It shows the extent of our fall in our collective imagination: a club and support confident in their own stature, as a matter of principle, do not sell these sorts of players as a matter of course, though they can go if they really want. I can’t help but think that our expectations have been lowered disproportionately by the spin of recent years. We are far too quick to follow the club’s, albeit to some extent necessary, obsession with figures – we are starting to live out Murray’s, pragmatically understandable but to a fan convinced of our greatness unacceptable, cost cutting for a potential suitor. Just because we understand our financial situation, and understand Murray’s cost cutting in terms of his own self motivation, it doesn’t mean that our expectations should be indistinguishable from his. It is our job to provide the demand for greatness, a continuing catalyst for Murray to put all his energies into making this so. It means fundamentally being disgusted at the cost, a cost beyond economics, of selling a player like Alan Hutton – it is the act of being disgusted in situations like this, even if economics prevails, that will maintain our all important tendency towards greatness in these more precarious and vision less days of supporting the club.

If Alan Hutton does stay, I expect David Murray at least then to portray it as a sign of our continuing vision and ambition, and hopefully then it will start to filter out into our wider expectations again.

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I should say a mate of mine wrote it... ;)

My own thoughts are that while it may be difficult to turn down £8million for any player in the current SPL financial climate, what does it say about us that we are considering it while we still remain in Europe and genuine contention for the league?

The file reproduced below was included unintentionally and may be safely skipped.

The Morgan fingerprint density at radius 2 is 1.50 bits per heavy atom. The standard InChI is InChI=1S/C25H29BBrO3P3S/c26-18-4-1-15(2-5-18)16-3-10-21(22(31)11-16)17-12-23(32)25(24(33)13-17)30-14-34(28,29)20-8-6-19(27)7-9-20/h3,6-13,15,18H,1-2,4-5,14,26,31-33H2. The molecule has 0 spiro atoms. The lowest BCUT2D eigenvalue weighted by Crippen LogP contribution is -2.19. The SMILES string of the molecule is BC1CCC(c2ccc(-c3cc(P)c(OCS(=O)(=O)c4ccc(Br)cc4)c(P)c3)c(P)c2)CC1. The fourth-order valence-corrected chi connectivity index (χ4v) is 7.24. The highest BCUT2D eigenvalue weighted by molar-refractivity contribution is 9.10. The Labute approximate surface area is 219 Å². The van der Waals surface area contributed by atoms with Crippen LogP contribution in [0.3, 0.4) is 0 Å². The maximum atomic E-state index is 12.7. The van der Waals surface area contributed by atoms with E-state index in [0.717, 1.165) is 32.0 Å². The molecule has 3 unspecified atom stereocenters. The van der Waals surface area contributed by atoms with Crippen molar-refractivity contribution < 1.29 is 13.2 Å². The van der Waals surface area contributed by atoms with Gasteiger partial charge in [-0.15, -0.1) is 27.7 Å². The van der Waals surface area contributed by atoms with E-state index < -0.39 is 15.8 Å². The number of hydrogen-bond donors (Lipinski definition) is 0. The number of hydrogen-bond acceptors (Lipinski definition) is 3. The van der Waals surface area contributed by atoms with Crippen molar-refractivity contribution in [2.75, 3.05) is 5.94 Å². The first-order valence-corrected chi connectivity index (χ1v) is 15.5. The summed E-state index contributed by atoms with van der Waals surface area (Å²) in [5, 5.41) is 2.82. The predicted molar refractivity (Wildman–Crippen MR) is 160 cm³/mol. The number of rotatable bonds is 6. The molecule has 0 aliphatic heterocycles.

Quite simply if he does go we must invest the money received into ensuring this kind of transfer is not required again.

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I should say a mate of mine wrote it... ;)

My own thoughts are that while it may be difficult to turn down £8million for any player in the current SPL financial climate, what does it say about us that we are considering it while we still remain in Europe and genuine contention for the league?

Quite simply if he does go we must invest the money received into ensuring this kind of transfer is not required again.

So we invest that money in new blood to ensure success on the pitch.

What pittance will we receive for said success Frankie?

Whatever way I look at it I can see no situation where we can fend off the financial insanity of the EPL (not that £9million is unreasonable for Hutton)

I see what you are saying, but we have to face facts regarding the financial disparity between the two leagues.

Does that mean I've lowered expectations to suit the charlatans vision?

Perhaps, but in all honesty I see no scenario where we can afford to knock back a one off payment equivalent to CL entry.

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Not disputing that mate - I just think it's one small example of changing attitudes and expectations that we now deem selling one of our best players as acceptable.

However, times change and no matter what we all think of the RFC board, £8-10million is an fair offer and one we cannot afford to ignore eventually.

Nonetheless, if we use any such income wisely over the next year or so, we may be able to minimise similar approaches in the future.